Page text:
The system hardware is a semi-custom design including a carrier board with audio circuits and an FPGA, an FM Radio RTX Module developed by Generic and the Hectronic H6049 Qseven Module with Intel® Atom™.

The 12W maximum TDP of course limits the performance levels to be expected in Qseven modules. Hectronic released the H6071 Qseven module based on AMDs G-series of APUs. AMD uses the name APU (Accelerated Processing Unit) to emphasize the point in using a combination of a low power X86 CPU and an advanced GPU in the same circuit, actually on the same silicon die.

On-chip GPU increases Qseven graphics performance

The Radeon 8000 GPU is integrated with the CPU to offer the best possible 2D/3D and video acceleration. Another interesting option to make use of AMDs APU is general purpose GPU computing (GPGPU) by taking advantage of AMD’s Open CL support. One of the advantages from the GPU being integrated with CPU, in comparison with the use of a separate graphical processor, is that the limitation from the memory bus is avoided.

A Qseven module in this performance segment is well suited for applications such as advanced image processing, vision control systems and integrated digital signage solutions. Yet other areas of use that will benefit from the increased graphical performance are powerful radar and navigation systems at sea such as ECDIS (Electronic Chart Display and Information System).

The Hectronic H6071 is a COM module in the Qseven form factor based on the low power processors AMD Embedded G-series, single and dual X86 cores respectively and the Radeon 8000 GPU. The Qseven form factor makes H6071 a legacy free module with a full range of contemporary low voltage differential serial interfaces such as PCI Express, USB 3.0 and display interfaces such as DisplayPort, HDMI, DVI and Dual 24-bit LVDS. Qseven modules are defined for low cost and ruggedness, with an MXM type edgecard connector interfacing the carrier board. H6071 has soldered memory and optional on-board SSD.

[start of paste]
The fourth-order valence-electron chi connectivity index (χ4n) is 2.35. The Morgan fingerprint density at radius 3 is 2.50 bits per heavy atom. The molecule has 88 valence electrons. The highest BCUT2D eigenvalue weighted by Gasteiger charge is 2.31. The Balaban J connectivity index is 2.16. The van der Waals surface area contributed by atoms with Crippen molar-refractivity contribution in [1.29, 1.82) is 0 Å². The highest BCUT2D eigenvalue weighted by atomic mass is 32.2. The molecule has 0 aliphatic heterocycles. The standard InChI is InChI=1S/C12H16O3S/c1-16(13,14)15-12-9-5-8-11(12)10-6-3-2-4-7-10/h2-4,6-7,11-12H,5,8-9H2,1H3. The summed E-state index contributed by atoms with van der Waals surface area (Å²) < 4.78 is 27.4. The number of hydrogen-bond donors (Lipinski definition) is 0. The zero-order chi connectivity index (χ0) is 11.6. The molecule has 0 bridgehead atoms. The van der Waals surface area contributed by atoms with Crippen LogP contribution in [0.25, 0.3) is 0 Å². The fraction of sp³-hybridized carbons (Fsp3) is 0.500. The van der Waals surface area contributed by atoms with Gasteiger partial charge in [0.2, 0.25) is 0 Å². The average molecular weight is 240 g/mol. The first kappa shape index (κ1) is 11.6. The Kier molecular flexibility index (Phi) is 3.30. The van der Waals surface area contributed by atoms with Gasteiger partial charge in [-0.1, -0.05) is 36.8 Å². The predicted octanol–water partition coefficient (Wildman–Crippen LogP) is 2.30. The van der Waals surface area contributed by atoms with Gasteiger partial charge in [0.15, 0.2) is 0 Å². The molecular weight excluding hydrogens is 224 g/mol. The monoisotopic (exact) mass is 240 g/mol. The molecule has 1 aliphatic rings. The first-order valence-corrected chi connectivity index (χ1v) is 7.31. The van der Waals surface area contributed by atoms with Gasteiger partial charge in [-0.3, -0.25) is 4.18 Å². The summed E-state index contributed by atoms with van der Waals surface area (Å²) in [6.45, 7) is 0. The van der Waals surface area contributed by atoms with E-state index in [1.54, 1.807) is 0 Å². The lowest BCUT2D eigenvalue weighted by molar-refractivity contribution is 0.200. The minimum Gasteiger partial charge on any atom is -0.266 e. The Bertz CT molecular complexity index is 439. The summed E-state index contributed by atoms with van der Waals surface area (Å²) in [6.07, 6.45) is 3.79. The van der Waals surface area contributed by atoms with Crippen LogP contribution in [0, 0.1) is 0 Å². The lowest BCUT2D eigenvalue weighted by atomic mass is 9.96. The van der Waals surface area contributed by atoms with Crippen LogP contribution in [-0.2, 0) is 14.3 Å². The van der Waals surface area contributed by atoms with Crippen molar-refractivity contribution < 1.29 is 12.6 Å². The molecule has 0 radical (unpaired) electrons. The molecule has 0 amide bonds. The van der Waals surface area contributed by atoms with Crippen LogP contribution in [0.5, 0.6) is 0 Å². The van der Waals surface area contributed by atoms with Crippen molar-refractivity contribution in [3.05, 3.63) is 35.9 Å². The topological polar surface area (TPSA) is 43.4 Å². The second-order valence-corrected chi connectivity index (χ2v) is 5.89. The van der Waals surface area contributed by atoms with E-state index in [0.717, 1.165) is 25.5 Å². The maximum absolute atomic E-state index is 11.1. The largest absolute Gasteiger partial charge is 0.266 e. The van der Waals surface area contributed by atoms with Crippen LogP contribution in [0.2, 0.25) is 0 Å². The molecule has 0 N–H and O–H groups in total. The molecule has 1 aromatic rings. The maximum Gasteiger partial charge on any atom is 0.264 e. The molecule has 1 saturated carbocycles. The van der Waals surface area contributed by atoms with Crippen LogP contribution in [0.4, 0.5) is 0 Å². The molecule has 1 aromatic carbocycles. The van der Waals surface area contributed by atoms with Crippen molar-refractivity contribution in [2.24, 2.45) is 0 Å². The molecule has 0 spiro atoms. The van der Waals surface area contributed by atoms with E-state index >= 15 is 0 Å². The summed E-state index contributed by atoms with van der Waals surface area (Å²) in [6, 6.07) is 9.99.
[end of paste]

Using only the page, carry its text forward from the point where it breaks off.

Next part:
Qseven and ARM

The complexity and performance in ARM processors have been closing in and reached the levels found in X86 platforms in the low-end segments. Software development is often a bigger challenge for ARM processors compared to X86. BSPs (Board Support Packages), which normally are offered along with the COM modules, come in handy to support software development with ARM. Difficulties in hardware development from high speed memory and interfaces are the same for ARM and X86. Early on, the complexity in X86 platforms triggered the evolution of the strategy to separate hardware in a COM module and a carrier board.


That’s why it’s no surprise that Qseven modules based on ARM processors such as Cortex A8 and dual core Cortex A9 in Nvidia Tegra 2 have been introduced on the embedded market. The iMX6 processors from Freescale have become popular on Qseven modules. These powerful ARM processors offer support for high-speed PC interfaces such as PCI Express, SATA and Gbit Ethernet. In practice Qseven is the first form factor that’s offering standardized modules based on ARM.